In On Strikers and Their Replacements, Dr. Charles W Baird examines the nature of this new legislation in light of the Court's rulings and the 1935 Wagner Act. He follows up a discussion of what some describe as a worker's "natural" right to strike with a critical examination of unionists' arguments favoring passage of the legislation, before presenting his own for retaining the status quo.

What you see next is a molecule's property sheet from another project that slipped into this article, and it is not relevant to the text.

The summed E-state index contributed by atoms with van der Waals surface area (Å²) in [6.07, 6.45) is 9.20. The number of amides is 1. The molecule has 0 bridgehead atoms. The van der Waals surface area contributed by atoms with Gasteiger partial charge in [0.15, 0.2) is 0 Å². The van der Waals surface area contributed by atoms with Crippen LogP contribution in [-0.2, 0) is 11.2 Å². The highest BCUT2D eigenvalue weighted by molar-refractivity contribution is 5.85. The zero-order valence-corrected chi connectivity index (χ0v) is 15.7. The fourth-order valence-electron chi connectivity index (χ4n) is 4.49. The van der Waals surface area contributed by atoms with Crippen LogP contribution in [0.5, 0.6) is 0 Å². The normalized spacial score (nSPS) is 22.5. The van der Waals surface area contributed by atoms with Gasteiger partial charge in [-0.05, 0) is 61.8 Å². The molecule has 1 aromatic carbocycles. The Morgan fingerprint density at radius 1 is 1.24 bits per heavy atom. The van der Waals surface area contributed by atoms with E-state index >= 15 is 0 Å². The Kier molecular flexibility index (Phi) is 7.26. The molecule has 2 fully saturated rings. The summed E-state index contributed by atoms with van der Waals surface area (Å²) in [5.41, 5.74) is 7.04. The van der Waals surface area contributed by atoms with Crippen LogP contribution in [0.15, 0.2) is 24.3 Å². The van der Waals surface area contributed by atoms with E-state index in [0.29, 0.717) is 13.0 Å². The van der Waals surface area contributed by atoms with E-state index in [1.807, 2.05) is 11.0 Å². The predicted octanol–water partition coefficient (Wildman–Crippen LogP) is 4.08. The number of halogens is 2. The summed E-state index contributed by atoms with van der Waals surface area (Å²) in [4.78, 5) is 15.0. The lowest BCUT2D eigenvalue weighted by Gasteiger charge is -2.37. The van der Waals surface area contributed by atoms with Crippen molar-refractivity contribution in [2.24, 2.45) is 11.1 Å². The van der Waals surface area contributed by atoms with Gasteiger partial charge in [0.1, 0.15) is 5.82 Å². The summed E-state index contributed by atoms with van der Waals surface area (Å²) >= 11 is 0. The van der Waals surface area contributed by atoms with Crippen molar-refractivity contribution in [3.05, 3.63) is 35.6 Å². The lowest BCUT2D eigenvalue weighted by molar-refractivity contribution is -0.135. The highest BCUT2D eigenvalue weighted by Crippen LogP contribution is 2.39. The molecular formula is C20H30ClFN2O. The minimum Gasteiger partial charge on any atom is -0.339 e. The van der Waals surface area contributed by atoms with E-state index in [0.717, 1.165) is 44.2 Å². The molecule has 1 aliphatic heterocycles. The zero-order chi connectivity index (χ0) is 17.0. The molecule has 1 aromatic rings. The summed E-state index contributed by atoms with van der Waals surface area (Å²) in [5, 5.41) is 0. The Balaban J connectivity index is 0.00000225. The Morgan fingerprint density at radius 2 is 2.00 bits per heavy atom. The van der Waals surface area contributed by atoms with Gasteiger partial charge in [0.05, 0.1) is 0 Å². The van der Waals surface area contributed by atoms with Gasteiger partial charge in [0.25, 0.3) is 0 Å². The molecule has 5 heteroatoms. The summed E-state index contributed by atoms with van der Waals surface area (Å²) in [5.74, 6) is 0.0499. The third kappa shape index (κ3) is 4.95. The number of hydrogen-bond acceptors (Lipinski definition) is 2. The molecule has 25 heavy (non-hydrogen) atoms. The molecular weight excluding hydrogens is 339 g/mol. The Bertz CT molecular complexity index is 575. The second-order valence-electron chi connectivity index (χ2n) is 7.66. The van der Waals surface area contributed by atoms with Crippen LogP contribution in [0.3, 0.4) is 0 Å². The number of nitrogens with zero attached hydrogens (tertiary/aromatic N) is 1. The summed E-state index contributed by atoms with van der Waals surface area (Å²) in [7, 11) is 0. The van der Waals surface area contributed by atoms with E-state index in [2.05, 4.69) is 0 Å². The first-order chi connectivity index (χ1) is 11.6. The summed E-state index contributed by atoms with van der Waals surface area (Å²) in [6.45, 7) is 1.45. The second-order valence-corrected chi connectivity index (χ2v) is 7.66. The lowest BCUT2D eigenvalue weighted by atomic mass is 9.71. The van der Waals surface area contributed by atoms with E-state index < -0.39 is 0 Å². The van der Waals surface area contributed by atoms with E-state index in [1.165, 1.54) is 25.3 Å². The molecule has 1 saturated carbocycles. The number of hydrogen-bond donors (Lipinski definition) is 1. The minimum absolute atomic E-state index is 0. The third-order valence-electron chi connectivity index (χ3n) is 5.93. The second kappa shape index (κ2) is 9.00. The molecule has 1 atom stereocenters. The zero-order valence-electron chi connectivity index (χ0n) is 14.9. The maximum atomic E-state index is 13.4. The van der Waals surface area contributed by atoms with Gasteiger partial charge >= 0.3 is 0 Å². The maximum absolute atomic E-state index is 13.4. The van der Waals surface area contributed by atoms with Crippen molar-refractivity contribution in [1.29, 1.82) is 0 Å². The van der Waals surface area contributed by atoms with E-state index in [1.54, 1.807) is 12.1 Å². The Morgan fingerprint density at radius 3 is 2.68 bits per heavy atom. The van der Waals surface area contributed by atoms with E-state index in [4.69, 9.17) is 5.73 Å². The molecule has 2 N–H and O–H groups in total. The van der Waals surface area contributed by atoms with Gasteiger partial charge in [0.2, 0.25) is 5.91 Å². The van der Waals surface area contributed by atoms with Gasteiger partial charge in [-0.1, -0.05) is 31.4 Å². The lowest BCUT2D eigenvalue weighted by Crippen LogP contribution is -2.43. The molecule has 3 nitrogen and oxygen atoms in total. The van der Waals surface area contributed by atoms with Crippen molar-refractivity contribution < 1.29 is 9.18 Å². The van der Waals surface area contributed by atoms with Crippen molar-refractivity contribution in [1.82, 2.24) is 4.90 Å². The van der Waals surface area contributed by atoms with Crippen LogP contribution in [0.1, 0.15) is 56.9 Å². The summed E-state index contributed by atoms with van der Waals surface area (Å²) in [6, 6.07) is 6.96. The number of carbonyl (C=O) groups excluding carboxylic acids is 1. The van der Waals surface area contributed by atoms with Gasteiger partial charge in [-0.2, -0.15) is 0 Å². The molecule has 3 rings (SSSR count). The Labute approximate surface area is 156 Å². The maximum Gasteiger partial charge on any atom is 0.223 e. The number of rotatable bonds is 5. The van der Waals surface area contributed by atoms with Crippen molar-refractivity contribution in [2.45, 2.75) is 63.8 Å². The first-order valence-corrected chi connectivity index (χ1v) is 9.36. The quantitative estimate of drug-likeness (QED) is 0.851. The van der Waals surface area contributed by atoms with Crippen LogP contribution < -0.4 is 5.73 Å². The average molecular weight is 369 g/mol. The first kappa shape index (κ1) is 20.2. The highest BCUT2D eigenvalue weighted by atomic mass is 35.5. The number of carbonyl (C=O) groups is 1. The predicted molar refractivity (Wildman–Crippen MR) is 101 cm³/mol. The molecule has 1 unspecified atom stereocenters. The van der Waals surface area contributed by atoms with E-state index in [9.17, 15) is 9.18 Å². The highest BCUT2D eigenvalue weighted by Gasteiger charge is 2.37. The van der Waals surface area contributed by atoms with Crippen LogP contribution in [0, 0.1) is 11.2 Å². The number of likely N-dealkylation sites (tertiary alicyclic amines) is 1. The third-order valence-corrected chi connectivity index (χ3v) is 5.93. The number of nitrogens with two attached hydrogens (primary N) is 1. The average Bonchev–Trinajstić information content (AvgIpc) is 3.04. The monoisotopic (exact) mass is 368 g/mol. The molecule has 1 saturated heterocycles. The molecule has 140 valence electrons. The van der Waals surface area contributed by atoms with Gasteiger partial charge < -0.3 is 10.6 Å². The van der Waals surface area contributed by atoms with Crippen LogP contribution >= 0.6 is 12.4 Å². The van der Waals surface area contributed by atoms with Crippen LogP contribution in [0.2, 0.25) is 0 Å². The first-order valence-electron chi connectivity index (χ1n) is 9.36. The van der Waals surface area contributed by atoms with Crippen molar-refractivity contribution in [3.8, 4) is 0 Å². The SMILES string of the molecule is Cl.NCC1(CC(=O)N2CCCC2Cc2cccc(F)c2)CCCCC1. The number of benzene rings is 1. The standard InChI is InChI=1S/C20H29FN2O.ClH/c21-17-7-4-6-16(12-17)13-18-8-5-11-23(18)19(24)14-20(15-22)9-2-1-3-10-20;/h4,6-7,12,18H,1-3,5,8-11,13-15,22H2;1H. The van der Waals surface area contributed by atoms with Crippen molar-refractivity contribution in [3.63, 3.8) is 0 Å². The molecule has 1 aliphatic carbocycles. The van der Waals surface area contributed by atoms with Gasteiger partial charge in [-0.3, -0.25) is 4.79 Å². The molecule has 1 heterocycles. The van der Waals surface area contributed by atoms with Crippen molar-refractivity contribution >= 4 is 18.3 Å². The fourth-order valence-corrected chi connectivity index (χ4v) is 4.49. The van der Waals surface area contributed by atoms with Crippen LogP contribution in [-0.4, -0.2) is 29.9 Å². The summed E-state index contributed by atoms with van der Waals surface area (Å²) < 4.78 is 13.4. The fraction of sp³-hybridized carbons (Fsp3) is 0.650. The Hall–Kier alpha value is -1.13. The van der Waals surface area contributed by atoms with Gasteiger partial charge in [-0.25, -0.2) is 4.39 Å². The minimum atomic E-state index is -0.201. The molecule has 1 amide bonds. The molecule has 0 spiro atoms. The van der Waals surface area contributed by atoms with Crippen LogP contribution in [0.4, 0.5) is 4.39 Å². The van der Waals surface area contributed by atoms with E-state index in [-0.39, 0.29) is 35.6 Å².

As a rule, strikes are called to win wage concessions and nowhere has this been more characteristic over the last three decades than in the labor relations of school districts and their teacher unions. According to the U.S. Bureau of Labor Statistics, teachers' salaries have been rising more rapidly than any other generic group of employees, to an average annual income of $33,015. Still, the usual refrain of union negotiators is that teachers' pay is lower than that of comparably employed workers in the private sector. Yet never, until now, has any factual evidence been brought to bear on that assertion.